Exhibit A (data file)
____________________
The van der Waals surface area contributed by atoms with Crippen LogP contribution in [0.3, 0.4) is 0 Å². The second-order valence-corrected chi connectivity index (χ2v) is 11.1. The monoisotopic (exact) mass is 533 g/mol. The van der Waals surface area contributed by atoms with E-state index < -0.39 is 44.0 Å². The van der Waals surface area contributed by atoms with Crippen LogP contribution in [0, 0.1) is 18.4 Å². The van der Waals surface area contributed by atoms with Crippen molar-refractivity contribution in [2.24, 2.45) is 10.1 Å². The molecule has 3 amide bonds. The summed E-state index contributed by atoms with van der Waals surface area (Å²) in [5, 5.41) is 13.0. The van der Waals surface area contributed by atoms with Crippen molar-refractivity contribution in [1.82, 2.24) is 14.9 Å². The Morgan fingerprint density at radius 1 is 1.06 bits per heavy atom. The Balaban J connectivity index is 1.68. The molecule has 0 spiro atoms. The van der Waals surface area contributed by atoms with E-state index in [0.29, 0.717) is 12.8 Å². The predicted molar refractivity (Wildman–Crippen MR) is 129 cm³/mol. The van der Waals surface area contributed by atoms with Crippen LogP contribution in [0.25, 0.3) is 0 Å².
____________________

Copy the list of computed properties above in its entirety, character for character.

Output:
The van der Waals surface area contributed by atoms with Crippen LogP contribution in [0.3, 0.4) is 0 Å². The second-order valence-corrected chi connectivity index (χ2v) is 11.1. The monoisotopic (exact) mass is 533 g/mol. The van der Waals surface area contributed by atoms with E-state index < -0.39 is 44.0 Å². The van der Waals surface area contributed by atoms with Crippen LogP contribution in [0, 0.1) is 18.4 Å². The van der Waals surface area contributed by atoms with Crippen molar-refractivity contribution in [2.24, 2.45) is 10.1 Å². The molecule has 3 amide bonds. The summed E-state index contributed by atoms with van der Waals surface area (Å²) in [5, 5.41) is 13.0. The van der Waals surface area contributed by atoms with Crippen molar-refractivity contribution in [1.82, 2.24) is 14.9 Å². The Morgan fingerprint density at radius 1 is 1.06 bits per heavy atom. The Balaban J connectivity index is 1.68. The molecule has 0 spiro atoms. The van der Waals surface area contributed by atoms with E-state index in [0.29, 0.717) is 12.8 Å². The predicted molar refractivity (Wildman–Crippen MR) is 129 cm³/mol. The van der Waals surface area contributed by atoms with Crippen LogP contribution in [0.25, 0.3) is 0 Å².